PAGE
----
Nearly 1,000 of the devices will be distributed throughout the state’s 53 counties in February. Officials say the tablets will speed up voter check-ins and enhance polling place security.
(TNS) — Training sessions on new electronic pollbooks are planned throughout the next week and a half for North Dakota election officials.
The new devices — 990 of them — will be distributed to North Dakota's 53 counties for use at polling locations after being delivered to the state in February. Pollbooks are records of voters of a precinct.
The devices, which resemble an iPad, will speed up what has been a paper process for most counties in checking voters and add an element of security, according to North Dakota Secretary of State Al Jaeger.
"One of the things when it comes to election integrity is that once you come in and show your ID, that automatically goes back into our central voter file and so if you attempted to vote, let's say, in Minot or drive up to Killdeer or some other place, they would know that you voted already," Jaeger said Monday.
North Dakota has no voter registration, but maintains a central voter file which is essentially a database of who has voted.
Six or seven counties, mostly larger populated ones, have previously used electronic pollbooks, Jaeger said. Now every county will have them.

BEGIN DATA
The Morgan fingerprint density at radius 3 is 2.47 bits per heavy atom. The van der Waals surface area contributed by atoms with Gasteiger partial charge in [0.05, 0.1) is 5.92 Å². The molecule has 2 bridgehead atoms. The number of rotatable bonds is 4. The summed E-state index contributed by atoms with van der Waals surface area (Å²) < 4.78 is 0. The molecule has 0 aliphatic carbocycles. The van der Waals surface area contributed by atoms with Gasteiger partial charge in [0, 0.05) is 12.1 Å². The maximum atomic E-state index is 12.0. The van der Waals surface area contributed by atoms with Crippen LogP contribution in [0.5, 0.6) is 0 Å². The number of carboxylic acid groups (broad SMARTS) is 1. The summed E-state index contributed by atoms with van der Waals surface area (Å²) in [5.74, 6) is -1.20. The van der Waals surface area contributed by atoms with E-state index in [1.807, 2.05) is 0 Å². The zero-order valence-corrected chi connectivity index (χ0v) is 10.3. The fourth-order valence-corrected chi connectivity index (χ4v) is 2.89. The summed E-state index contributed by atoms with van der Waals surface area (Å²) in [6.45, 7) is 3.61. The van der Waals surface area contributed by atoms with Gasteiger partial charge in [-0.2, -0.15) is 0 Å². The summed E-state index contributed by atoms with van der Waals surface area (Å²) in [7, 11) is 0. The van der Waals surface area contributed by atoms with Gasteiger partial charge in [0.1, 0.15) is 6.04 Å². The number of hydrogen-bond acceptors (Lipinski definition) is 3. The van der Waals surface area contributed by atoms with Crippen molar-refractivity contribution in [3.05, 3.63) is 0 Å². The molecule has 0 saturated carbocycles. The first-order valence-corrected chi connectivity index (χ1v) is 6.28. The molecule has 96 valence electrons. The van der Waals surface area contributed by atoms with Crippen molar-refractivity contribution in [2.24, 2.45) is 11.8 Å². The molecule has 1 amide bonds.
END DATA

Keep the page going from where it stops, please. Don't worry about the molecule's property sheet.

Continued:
Morton County Auditor Dawn Rhone last summer welcomed the news of the forthcoming electronic pollbooks as "a big time-saver in many ways."
Electronic pollbook training sessions for county officials are planned in Bismarck, Dickinson, Minot, Williston, Fargo, Grand Forks, Devils Lake and Jamestown this week through Jan. 31. The devices will be delivered to Jaeger's office in February for testing, then distributed to counties.
A statewide election conference in early March in Bismarck will offer additional training.
Jaeger said his office is working with North Dakota's Information Technology Department, the state's Division of Homeland Security, the U.S. Department of Homeland Security and the FBI for voting system cybersecurity.
The 2019 Legislature budgeted $11.2 million, including $3 million in federal funds, to replace the state's 15-year-old voting machines and to provide for the new electronic pollbooks.
The new voting equipment included 425 ballot scanners, 425 assistive devices for voters with physical difficulty in marking ballots and 53 central count machines for processing absentee and mail ballots.
Counties received the new voting equipment in August.
All of the new election equipment will be first used in the June 9 statewide primary election.
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